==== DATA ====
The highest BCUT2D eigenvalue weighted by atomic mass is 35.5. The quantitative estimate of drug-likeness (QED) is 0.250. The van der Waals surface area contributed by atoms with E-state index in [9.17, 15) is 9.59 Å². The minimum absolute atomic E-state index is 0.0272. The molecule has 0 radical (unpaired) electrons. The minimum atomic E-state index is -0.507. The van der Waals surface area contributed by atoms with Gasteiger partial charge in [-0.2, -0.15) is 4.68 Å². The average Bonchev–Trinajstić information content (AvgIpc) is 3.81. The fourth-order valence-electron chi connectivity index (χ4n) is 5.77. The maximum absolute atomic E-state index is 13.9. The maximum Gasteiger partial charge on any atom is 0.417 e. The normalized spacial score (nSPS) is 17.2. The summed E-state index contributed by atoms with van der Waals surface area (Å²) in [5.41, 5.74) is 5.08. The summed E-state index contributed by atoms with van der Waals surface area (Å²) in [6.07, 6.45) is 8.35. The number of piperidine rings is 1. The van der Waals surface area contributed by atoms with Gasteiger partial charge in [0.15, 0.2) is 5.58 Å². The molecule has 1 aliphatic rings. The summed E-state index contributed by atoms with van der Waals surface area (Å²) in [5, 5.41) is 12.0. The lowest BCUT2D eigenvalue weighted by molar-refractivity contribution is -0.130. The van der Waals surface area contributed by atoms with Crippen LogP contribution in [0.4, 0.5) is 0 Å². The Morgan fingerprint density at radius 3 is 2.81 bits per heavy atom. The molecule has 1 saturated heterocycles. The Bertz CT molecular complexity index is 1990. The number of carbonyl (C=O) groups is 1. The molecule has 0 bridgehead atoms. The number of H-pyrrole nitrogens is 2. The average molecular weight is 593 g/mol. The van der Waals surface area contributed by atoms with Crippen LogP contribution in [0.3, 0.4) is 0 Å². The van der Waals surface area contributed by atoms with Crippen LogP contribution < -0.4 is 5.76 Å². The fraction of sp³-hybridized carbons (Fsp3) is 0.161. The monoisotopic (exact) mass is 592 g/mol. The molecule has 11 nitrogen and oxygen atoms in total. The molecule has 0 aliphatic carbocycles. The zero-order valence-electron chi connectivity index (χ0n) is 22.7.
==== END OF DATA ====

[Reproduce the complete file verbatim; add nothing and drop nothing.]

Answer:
The highest BCUT2D eigenvalue weighted by atomic mass is 35.5. The quantitative estimate of drug-likeness (QED) is 0.250. The van der Waals surface area contributed by atoms with E-state index in [9.17, 15) is 9.59 Å². The minimum absolute atomic E-state index is 0.0272. The molecule has 0 radical (unpaired) electrons. The minimum atomic E-state index is -0.507. The van der Waals surface area contributed by atoms with Gasteiger partial charge in [-0.2, -0.15) is 4.68 Å². The average Bonchev–Trinajstić information content (AvgIpc) is 3.81. The fourth-order valence-electron chi connectivity index (χ4n) is 5.77. The maximum absolute atomic E-state index is 13.9. The maximum Gasteiger partial charge on any atom is 0.417 e. The normalized spacial score (nSPS) is 17.2. The summed E-state index contributed by atoms with van der Waals surface area (Å²) in [5.41, 5.74) is 5.08. The summed E-state index contributed by atoms with van der Waals surface area (Å²) in [6.07, 6.45) is 8.35. The number of piperidine rings is 1. The van der Waals surface area contributed by atoms with Gasteiger partial charge in [0.15, 0.2) is 5.58 Å². The molecule has 1 aliphatic rings. The summed E-state index contributed by atoms with van der Waals surface area (Å²) in [5, 5.41) is 12.0. The lowest BCUT2D eigenvalue weighted by molar-refractivity contribution is -0.130. The van der Waals surface area contributed by atoms with Crippen LogP contribution in [0.4, 0.5) is 0 Å². The Morgan fingerprint density at radius 3 is 2.81 bits per heavy atom. The molecule has 1 saturated heterocycles. The Bertz CT molecular complexity index is 1990. The number of carbonyl (C=O) groups is 1. The molecule has 0 bridgehead atoms. The number of H-pyrrole nitrogens is 2. The average molecular weight is 593 g/mol. The van der Waals surface area contributed by atoms with Crippen LogP contribution in [0.3, 0.4) is 0 Å². The van der Waals surface area contributed by atoms with Crippen LogP contribution < -0.4 is 5.76 Å². The fraction of sp³-hybridized carbons (Fsp3) is 0.161. The monoisotopic (exact) mass is 592 g/mol. The molecule has 11 nitrogen and oxygen atoms in total. The molecule has 0 aliphatic carbocycles. The zero-order valence-electron chi connectivity index (χ0n) is 22.7.